Newest Chief Ready For Training

By Sara Faruqi, Toronto Police Service Published: 1:02 p.m. September 28, 2015

Chief Blair is five years old, about 1,500 pounds, 16.2 hands in height and ready for training.

The former chief speaking to a black horse
Chief Blair meets Chief Blair for the first time. The horse has been donated by the Toronto Blue Jays to the Mounted Unit,

The Percheron/Friesian Cross was donated to the Toronto Police Mounted Unit on Friday, September 25, by the Toronto Blue Jays. 

President of the Blue Jays, Paul Beeston, said the horse was a gift to the Service for the work they do in the city and the name was to honour former Chief of Police William Blair. 

“From my point of view, it was just natural to donate a horse because what can you give the Chief? He was retiring and the Service seemed to appreciate the first horse, so we asked if we could donate another horse as our way to give back and say thank-you,” said Beeston. 

The first horse Beeston referred to was Blue Jay, donated by the Blue Jays last year. While Chief Blair will be going in for training starting soon, Blue Jay graduated last week. 

His forelock was cut by Training Sergeant Kristopher McCarthy, who said the forelock-cutting ceremony has been a tradition of the Service, since 1886, when horses complete their training and graduate into normal police duties. 

McCarthy said that Blue Jay’s training went well and he graduated in just over a year. Other horses often take longer, depending on their temperament. 

"Some horses do not graduate from training programs; it’s a difficult process and a huge learning curve for a horse to come from a lush green field to a downtown street,” said the Training Sergeant, who will oversee training for Chief Blair along with his training staff. 

The Mounted Unit has 28 horses, of which four have been donated to the Service.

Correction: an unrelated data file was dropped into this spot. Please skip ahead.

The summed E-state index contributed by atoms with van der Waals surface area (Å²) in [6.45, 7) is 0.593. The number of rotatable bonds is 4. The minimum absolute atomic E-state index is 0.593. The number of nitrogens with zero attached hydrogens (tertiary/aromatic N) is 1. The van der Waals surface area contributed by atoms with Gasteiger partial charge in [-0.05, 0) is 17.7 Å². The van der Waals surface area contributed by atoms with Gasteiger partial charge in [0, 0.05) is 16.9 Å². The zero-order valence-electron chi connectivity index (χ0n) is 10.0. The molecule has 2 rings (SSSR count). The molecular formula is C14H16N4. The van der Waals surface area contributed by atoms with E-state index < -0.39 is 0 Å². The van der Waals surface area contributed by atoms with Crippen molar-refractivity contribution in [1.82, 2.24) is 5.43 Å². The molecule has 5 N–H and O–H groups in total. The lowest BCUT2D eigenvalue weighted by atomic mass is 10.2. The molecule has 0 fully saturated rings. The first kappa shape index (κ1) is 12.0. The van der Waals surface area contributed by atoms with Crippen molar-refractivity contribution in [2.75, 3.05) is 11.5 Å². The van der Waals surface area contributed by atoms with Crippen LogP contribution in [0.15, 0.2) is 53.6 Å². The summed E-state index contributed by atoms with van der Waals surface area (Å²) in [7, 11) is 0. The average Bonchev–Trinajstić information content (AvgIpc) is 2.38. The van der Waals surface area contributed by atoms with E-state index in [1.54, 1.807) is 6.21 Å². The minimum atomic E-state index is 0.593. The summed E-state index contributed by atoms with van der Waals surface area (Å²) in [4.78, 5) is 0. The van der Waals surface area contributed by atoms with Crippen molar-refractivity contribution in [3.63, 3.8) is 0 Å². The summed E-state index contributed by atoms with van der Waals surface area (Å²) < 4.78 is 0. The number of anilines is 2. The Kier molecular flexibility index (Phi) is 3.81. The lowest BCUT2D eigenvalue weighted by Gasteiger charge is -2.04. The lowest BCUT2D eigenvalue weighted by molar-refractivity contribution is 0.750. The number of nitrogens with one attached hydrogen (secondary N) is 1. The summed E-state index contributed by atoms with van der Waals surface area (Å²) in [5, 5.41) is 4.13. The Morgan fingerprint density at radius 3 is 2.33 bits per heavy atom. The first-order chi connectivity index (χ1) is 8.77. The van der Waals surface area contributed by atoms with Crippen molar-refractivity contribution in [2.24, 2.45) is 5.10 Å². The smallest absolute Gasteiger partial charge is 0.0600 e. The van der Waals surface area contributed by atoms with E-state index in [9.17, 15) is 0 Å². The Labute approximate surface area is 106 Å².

Blue Jay the horse with his rider Constable Queen.
Blue Jay, who was donated by the Blue Jays last year. graduated last week.

All horses are used for crowd control, community response, and Divisional support, as well as for police and public ceremonial duties, for which they need to have emotional stability along with athleticism, explained McCarthy. This is why the Service usually chooses horses that are draught horses, like a Clydesdale, crossed with an athletic breed, such as a Thoroughbred. 

Former Chief Blair was also in attendance to see Chief Blair the horse. “This is a really great day and the Blue Jays have been extremely generous in donating first Blue Jay and now this horse to the Service,” said Blair, who joked that he couldn’t understand why the long faces at the stables on such a happy occasion. Blair said that he was happy that the Blair name would continue with the donation of the new horse, since his family has been with the police and firefighters for the last century. 

An officer in uniform reaching up to a horse and trimming it;s forelock.
Blue Jay gets his forelock cut by Sergeant McCarthy.
Three men and a horse smiling for a photo
Bill Blair, Chief Blair, Sergeant McCarthy and Paul Beeston at the Mounted Unit's stables to see Blue Jay graduate.
TPS crest watermark